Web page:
A world of $40 plug-sized computers… warning: geekery

NY Times poses an interesting question of the day:

What would you do with a $40 Linux computer the size of a three-prong plug adapter?

The article goes on to imagine what would happen if you had an array of little computers everywhere because they were so cheap. Some ideas: file servers, e-mail filtering/processing gateways, in your TV, DVD, your digital photo frame, etc.

This misses the point. My problem isn’t that I don’t have enough computing power. I have a couple of laptops, a little NAS file server, a couple of media players (Roku Netflix box and Soundbridge), as well as the more special-purpose things in my DVD, Wii, etc.

My problem is that I have inconsistent and incoherent input/output devices. I have more remotes than I know what to do with, plus keyboards and mice, and I have screens everywhere – TV, computer monitors, that little fluorescent screen on the Roku Soundbridge – plus audio output in various speakers in various places. And I don’t even have that complex a setup (no home theater, no DVR). Mix in the storage issue (local hard drives, cloud storage, NAS storage, optical drives) and life sucks even a bit more.

A couple of observations. First is that many of the input devices are tied to a single device – the very nice 8 (9?) Netflix player remote, or the less nice credit-card sized DVD remote with 40 or so equally sized buttons). A lot of devices have single dedicated outputs as well – goes to the TV screen, or its own monitor. Efforts to make better remotes (ones with LCD screens, for instance) are heroic multi-node integration projects in the absence of standards (or are proprietary themselves).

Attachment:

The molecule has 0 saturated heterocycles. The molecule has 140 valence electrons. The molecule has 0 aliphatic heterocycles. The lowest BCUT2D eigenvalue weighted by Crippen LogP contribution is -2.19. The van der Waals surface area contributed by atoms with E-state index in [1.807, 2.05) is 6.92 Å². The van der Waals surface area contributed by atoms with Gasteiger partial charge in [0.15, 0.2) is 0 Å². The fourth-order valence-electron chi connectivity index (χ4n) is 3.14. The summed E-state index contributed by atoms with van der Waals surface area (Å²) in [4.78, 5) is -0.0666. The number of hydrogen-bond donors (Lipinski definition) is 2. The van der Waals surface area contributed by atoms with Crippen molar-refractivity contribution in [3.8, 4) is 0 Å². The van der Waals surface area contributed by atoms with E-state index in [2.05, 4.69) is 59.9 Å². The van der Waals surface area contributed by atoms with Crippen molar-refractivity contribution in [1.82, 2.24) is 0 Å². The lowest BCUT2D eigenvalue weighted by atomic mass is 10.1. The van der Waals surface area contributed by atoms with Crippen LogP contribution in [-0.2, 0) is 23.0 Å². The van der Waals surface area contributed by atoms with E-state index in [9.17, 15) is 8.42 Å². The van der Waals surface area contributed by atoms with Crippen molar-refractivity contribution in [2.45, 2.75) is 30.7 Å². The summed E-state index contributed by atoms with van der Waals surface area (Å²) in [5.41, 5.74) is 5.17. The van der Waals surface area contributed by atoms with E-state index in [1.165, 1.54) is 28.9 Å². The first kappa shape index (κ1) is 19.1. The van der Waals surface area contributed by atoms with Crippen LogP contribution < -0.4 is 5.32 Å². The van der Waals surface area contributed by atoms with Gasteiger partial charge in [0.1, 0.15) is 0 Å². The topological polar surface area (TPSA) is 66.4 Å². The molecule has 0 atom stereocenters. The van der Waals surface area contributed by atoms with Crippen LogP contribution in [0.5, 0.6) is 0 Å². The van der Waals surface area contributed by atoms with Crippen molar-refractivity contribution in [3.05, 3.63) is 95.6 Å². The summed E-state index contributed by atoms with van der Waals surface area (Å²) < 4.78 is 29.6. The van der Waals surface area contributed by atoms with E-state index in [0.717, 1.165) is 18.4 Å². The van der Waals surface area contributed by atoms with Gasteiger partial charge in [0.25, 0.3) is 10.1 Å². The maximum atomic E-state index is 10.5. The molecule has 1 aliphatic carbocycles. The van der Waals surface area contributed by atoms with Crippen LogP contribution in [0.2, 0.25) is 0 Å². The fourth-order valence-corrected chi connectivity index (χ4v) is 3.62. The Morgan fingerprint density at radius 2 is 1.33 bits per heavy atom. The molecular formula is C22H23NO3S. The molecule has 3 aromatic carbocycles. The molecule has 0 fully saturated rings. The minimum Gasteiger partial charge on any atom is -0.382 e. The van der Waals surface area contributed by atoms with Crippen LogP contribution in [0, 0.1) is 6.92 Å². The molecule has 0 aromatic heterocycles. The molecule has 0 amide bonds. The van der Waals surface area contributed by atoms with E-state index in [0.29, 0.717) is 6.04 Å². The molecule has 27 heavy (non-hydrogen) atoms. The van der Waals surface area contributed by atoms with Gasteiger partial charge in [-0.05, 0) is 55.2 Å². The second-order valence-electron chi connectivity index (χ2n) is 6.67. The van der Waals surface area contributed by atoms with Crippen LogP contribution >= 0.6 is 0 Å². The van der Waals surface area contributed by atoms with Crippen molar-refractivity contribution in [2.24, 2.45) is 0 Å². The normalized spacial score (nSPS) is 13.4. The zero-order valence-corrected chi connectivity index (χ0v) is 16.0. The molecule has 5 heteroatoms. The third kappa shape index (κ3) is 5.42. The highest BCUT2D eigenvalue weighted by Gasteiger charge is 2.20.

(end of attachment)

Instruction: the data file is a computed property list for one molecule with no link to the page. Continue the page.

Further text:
My fantasy is a world in which input devices,  output devices, storage and computing power are all networked, but decoupled from one another. What is a computer, anyway? it’s computing power plus input device + screen + storage. Wouldn’t it be nice to “assemble” a computer dynamically in your home. Take your TV screen + a thumbwheel remote + some computing power and storage, put them together and surf the web. Oh, I want to blog on that? Put the keyboard in the mix. Now you’re watching a youtube, but need to go to the other room? Send the video to a different display & carry the remote with you, and keep on working. The video decoding is taking place in one of those $40 computers somewhere.

From the ads, at least, it sounds like the DVR world is getting there with multiroom playback, but this misses a much larger universe. I don’t want another computer. I just want screens & input devices that tap computing power somewhere.

Plugging In $40 Computers – Bits Blog – NYTimes.com.

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